Nail Salon Problems Often Go Unreported

TDLR says filing complaints is crucial to protecting manicure and pedicure clients

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    NEWSLETTERS

    Problems at nail salons often go unreported because North Texans don't know where to file complaints. (Published Wednesday, May 21, 2014)

    Problems at nail salons often go unreported because North Texans don't know where to file complaints.

    That was the case for Benbrook resident Donna Bay until she saw NBC 5 Investigates' Consumer Unit's series on nail salon safety. For more than a year, Bay has been dealing with the effects of a lingering infection on her foot after a pedicure, but it wasn't until NBC5's stories that she realized she could do something about it.

    "I didn't know where to go," Bay said.

    The Texas Department of Licensing and Regulation (TDLR) is the state agency responsible for regulating the industry. Consumers can and should report any problems they see or experience at nail salons to the TDLR.

    "I think infections and other types of injuries that happen during manicures or pedicures go unreported because a lot of people don't realize that cosmetology salons are licensed by a state agency," said Susan Stanford, TDLR's spokeswoman.

    Bay said she was a regular at a salon in Fort Worth until the day she was cut by a technician who was giving her a pedicure.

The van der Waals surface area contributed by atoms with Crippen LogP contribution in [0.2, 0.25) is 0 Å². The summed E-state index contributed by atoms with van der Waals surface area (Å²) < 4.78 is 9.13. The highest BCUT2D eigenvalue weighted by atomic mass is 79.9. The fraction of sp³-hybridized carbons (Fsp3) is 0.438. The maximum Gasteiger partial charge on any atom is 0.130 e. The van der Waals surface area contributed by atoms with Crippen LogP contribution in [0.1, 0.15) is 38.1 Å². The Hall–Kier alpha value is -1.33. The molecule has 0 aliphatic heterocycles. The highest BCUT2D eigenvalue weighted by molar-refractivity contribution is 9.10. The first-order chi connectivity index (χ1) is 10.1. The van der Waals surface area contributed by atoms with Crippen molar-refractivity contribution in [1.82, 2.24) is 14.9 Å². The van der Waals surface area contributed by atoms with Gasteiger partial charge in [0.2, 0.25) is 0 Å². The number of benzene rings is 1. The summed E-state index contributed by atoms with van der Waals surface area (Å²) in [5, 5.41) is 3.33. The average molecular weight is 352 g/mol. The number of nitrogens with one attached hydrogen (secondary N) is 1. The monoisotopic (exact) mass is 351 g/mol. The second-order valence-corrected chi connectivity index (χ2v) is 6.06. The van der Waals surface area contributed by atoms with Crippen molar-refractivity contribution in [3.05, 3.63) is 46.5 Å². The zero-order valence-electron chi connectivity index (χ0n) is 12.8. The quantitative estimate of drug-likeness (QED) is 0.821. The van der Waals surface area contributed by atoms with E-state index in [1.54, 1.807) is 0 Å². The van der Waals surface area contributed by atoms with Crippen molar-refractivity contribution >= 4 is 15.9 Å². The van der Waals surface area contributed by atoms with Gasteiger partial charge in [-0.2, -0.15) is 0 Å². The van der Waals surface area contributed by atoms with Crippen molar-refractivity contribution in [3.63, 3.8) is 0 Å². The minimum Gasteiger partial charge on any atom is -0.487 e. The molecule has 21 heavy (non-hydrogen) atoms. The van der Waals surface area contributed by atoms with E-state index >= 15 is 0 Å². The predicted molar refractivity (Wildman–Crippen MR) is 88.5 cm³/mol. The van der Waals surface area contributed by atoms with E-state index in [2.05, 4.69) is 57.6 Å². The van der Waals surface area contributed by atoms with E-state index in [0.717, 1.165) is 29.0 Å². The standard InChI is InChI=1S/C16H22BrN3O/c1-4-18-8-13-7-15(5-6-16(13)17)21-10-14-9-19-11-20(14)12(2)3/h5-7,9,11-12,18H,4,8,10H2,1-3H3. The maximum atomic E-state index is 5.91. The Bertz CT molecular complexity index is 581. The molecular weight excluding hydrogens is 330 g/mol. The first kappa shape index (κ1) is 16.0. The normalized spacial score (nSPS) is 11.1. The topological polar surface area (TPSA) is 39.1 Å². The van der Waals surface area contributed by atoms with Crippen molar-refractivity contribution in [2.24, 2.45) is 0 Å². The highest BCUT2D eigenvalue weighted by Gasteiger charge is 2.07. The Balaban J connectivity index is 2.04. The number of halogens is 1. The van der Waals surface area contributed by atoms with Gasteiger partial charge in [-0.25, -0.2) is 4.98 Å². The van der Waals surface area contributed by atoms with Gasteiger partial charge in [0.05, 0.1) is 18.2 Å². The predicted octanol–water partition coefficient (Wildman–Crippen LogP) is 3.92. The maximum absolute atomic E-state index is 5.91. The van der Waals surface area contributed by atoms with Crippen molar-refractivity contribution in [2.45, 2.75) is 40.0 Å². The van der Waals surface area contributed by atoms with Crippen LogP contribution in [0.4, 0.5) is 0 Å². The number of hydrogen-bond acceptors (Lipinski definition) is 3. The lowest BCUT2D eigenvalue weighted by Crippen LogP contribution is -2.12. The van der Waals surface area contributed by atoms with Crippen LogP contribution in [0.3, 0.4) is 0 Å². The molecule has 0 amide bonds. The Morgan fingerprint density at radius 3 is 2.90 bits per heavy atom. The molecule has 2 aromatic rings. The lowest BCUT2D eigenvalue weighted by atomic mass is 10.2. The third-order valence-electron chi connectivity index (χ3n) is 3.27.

"She was just working on my feet and all the sudden she cut the side of my foot and we saw blood," Bay said. "It was just, like, a little cut and then she got nervous and she just dipped my foot in the water -- panic on her face."

    By the next day, Bay said her foot throbbed.

    "I knew something was wrong," she said.

    Immediately Bay went to her doctor who put her on antibiotics, but the infection didn't go away.

    Doctors said the source of the infection couldn't be determined with certainty and that any cut, even a tiny one, can be an opportunity for bacteria to flourish.

    "When we have nicks and cuts on the skin they're able to enter the skin and cause infection," said Tara Rao, dermatologist with UT Southwestern Medical Center in Dallas

    Bay's infection went deep, requiring two surgeries.

    "I was out of work for a couple of weeks," she said.

    By law, the TDLR must inspect nail salons once every two years. However, if there are serious violations found, then TDLR may opt to perform more frequent inspections.

    NBC 5 Investigates' Consumer Unit obtained the inspection records for nail salons in North Texas for the past four years. During that time the TDLR conducted more than 6,400 inspections in the Metroplex, including inspecting salons and the individual manicurists who work in these salons. Inspectors noted more than 4,700 violations.

    Bay's salon was among them.

    A manicurist who was at the salon the day Bay was cut confirmed to NBC 5 that another worker accidentally cut Bay that day while using a metal tool that looks like a cheese grater. That tool is legal to use in the state of Texas, but banned in other states.

    Bay said even a year later, she still can't stand on her feet for long periods of time and she can't exercise because of the pain.

    She hopes more customers are proactive in lodging complaints to protect others. Stanford said that's crucial.

    "Please file a complaint with us. If we don't know about it we can't investigate it," Stanford said. "We depend on the public."

    Consumers can also look up violations at their salons. (Use the drop down menu to select "Cosmetologists" then put in your salon"s name under "Inquire by Company Name" and chose your city with the drop down menu under "Inquire by Location")